In the preface to the first volume, Mary Cabot acknowledges the sources she used to compile her “Annals of Brattleboro”. Hall’s “History of Eastern Vermont,” Burnham’s “History of Brattleboro,” and Grout’s many publications have been used extensively to piece together the early history of the community. Cabot lists over 30 sources for the information it presents in the “Annals”.

In 1856, Mary Cabot was born into a prominent family in Brattleboro. She was the oldest of three children who survived to adulthood. A brother died at the age of three. Her father was Norman Cabot. He ran the Vermont Savings Bank for decades and his mother, Lucy Brooks Cabot, was the sister of George Brooks, famous for the Brooks House and the Brooks Memorial Library.

Mary received her formal education at a small private school on North Street. She grew up on Terrace Street, in the same neighborhood as the school. There does not appear to be any evidence that Mary continued at Brattleboro High School or Glenwood Ladies Seminary. Her family and close friends called her “Molly”.

Mary Cabot never married and lived with her parents until their death. For many years she compiled her “Annals of Brattleboro” but never claimed to be a historian herself. She loved to share the local history she gathered with friends and neighborhood kids. Its goal was to bring together the many stories from the history of Brattleboro shared in multiple publications and place them into one set of books for easy access.

After the publication of her two-volume story, Mary continued to collect Brattleboro stories. She died in 1932 and in 1938, as part of a Works Progress Administration project during the Great Depression, her notes were typed and bound into a 307 page 3rd volume of the “Annals of Brattleboro”. An extremely rare copy of Volume 3 can be seen in the Brattleboro Historical Society Research Room at the Civic Center.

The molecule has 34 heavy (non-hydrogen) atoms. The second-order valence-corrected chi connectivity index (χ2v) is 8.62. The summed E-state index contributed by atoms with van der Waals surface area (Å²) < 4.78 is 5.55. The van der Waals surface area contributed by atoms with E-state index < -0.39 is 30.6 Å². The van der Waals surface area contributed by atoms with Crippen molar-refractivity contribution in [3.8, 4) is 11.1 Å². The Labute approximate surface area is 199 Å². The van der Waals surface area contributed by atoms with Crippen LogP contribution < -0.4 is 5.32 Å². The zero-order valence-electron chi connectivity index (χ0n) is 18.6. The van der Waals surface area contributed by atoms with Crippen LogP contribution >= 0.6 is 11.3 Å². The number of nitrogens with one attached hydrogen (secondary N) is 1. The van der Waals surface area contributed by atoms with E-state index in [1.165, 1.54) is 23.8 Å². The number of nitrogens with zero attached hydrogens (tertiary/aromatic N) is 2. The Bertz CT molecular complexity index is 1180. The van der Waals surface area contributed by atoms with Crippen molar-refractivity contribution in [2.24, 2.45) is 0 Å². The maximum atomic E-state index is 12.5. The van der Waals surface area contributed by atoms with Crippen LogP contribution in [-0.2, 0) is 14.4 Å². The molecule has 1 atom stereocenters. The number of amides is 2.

Mary Cabot was also president of the Mutual Aid Association, a local health care organization, from its inception in 1907 until her death. According to the Kipling Society website, Mary was not a lonely old maid like those depicted in contemporary novels written by Mary Wilkens Freeman of Brattleboro. Instead, she was a “Brattleboro socialite” who in her later years spent the summer in Brattleboro and spent her winters in Boston or traveling to warmer climates with friends and relatives. One year, she traveled with her nephew to Egypt.

The “Annals of Brattleboro” is a good source of information regarding Fort Dummer, early town developments, water cures, Estey’s organ, organized religion, the advent of the railroad, the industrial development along local waterways, early retirement, significant family genealogies, and community involvement in the wars of the 1700s and 1800s.

We would like to thank BAMS students Myah Waite, Addison Corbeil and Kyla Thomas for helping with this week’s local history research.


Leave A Reply